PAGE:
What is an EAS System?
Electronic article surveillance, or EAS, is a type of technology that prevents shoplifting. EAS is most often used in retail stores but can also be found in libraries and office buildings. EAS usually involves three components:
- At least one electronic antenna
- A deactivator or detacher
- An electronic tag
How an EAS System Works
The process is quite simple. First, an EAS tag or label must be attached to an item, and EAS antennae are installed at the store’s entry and exit points. When a customer purchases an item, a store employee removes the tag or deactivates the label with an EAS tag remover. After the tag has been removed or the label is deactivated, the customer can then leave the store without alarm the antennae. If a tag or label is still active when passing through the antennae, the EAS system will sound an EAS alert to alert the staff.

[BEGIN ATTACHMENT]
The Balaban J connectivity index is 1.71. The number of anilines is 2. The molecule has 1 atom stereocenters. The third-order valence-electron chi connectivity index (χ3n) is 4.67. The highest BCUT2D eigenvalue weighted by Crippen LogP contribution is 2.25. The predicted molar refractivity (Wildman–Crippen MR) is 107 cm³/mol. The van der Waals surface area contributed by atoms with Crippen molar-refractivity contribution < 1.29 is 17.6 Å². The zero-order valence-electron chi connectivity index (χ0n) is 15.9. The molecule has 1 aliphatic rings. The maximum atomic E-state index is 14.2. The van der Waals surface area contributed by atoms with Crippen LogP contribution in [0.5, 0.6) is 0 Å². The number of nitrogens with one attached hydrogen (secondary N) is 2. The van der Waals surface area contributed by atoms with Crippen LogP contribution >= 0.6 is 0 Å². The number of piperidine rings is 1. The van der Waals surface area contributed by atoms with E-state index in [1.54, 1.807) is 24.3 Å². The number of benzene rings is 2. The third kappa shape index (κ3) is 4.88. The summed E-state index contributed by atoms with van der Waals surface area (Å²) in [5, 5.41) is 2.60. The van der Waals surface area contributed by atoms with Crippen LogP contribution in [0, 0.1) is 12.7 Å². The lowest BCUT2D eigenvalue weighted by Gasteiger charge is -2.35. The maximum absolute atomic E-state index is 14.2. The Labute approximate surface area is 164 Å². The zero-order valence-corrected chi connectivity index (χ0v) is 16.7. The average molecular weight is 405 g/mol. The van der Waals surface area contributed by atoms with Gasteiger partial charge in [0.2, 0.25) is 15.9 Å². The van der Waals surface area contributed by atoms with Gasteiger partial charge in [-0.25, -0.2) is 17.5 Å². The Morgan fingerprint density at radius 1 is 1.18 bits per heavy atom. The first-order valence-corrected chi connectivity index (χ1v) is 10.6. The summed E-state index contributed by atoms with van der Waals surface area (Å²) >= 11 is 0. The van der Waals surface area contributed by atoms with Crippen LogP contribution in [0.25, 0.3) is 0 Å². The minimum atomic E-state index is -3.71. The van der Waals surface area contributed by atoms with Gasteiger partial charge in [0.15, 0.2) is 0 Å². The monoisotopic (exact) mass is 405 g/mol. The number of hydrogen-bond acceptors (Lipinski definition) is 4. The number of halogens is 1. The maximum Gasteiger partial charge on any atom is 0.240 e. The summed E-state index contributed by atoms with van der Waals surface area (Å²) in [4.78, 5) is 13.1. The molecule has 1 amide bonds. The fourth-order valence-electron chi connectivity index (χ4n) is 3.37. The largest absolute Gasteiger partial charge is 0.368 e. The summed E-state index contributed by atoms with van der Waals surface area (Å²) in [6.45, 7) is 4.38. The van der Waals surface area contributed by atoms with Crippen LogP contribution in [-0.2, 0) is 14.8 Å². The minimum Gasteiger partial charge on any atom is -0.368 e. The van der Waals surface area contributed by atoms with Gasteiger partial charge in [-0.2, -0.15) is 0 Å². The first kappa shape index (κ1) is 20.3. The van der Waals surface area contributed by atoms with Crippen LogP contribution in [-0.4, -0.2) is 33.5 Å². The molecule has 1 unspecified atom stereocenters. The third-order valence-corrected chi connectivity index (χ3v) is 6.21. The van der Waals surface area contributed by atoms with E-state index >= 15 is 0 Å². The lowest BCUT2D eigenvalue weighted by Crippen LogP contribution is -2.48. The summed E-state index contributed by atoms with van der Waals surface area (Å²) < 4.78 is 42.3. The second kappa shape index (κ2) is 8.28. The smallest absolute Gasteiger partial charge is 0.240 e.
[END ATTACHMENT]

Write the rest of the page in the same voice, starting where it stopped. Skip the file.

Today, EAS tags come in a wide range of form factors. The most common forms are a pin that goes through the item, a label attached to the item’s tags and a loop attached to the item. The electronic antennae, sometimes referred to as pedestals, make up the EAS system that detects active tags.
What is Source Tagging?
Source tagging is the process of applying an EAS tag or label to a product’s packaging or to the product itself at the point of manufacture or packaging, rather than in store by retail employees. This process leaders to greater retail chain efficiencies, increased sales, lower shrink and higher profitability.
By having product vendors, manufacturers and product packaging companies attach EAS tags and labels to products and packaging ahead of time, retailers can eliminate the high cost and inefficiency of in-store tagging, and the process of moving products to the sales floor is much faster.